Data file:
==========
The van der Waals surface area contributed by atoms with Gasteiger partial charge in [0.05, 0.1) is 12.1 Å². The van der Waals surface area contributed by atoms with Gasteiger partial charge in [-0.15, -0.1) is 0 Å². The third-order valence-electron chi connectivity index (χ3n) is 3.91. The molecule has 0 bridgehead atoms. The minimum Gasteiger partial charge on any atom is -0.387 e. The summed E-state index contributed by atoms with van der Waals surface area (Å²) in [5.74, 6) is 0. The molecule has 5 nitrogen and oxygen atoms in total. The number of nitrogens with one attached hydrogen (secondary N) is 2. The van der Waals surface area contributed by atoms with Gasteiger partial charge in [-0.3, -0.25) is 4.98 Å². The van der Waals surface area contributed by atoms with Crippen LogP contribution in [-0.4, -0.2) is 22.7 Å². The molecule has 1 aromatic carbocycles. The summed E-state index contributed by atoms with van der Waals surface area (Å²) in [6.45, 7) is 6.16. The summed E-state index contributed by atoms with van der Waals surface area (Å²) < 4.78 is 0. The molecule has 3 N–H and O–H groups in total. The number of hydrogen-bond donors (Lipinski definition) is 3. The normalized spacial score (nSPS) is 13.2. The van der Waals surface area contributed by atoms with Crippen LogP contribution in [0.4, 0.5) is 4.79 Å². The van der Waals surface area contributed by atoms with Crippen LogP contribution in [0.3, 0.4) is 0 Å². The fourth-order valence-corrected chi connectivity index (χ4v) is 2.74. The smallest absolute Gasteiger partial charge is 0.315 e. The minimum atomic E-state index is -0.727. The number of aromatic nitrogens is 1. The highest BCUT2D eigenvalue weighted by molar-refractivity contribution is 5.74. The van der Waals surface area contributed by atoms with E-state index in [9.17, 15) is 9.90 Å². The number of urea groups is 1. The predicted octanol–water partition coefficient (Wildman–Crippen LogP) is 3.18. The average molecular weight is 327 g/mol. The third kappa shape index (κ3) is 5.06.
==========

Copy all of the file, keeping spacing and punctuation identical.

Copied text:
The van der Waals surface area contributed by atoms with Gasteiger partial charge in [0.05, 0.1) is 12.1 Å². The van der Waals surface area contributed by atoms with Gasteiger partial charge in [-0.15, -0.1) is 0 Å². The third-order valence-electron chi connectivity index (χ3n) is 3.91. The molecule has 0 bridgehead atoms. The minimum Gasteiger partial charge on any atom is -0.387 e. The summed E-state index contributed by atoms with van der Waals surface area (Å²) in [5.74, 6) is 0. The molecule has 5 nitrogen and oxygen atoms in total. The number of nitrogens with one attached hydrogen (secondary N) is 2. The van der Waals surface area contributed by atoms with Gasteiger partial charge in [-0.3, -0.25) is 4.98 Å². The van der Waals surface area contributed by atoms with Crippen LogP contribution in [-0.4, -0.2) is 22.7 Å². The molecule has 1 aromatic carbocycles. The summed E-state index contributed by atoms with van der Waals surface area (Å²) in [6.45, 7) is 6.16. The summed E-state index contributed by atoms with van der Waals surface area (Å²) < 4.78 is 0. The molecule has 3 N–H and O–H groups in total. The number of hydrogen-bond donors (Lipinski definition) is 3. The normalized spacial score (nSPS) is 13.2. The van der Waals surface area contributed by atoms with Crippen LogP contribution in [0.4, 0.5) is 4.79 Å². The van der Waals surface area contributed by atoms with Crippen LogP contribution in [0.3, 0.4) is 0 Å². The fourth-order valence-corrected chi connectivity index (χ4v) is 2.74. The smallest absolute Gasteiger partial charge is 0.315 e. The minimum atomic E-state index is -0.727. The number of aromatic nitrogens is 1. The highest BCUT2D eigenvalue weighted by molar-refractivity contribution is 5.74. The van der Waals surface area contributed by atoms with E-state index in [9.17, 15) is 9.90 Å². The number of urea groups is 1. The predicted octanol–water partition coefficient (Wildman–Crippen LogP) is 3.18. The average molecular weight is 327 g/mol. The third kappa shape index (κ3) is 5.06.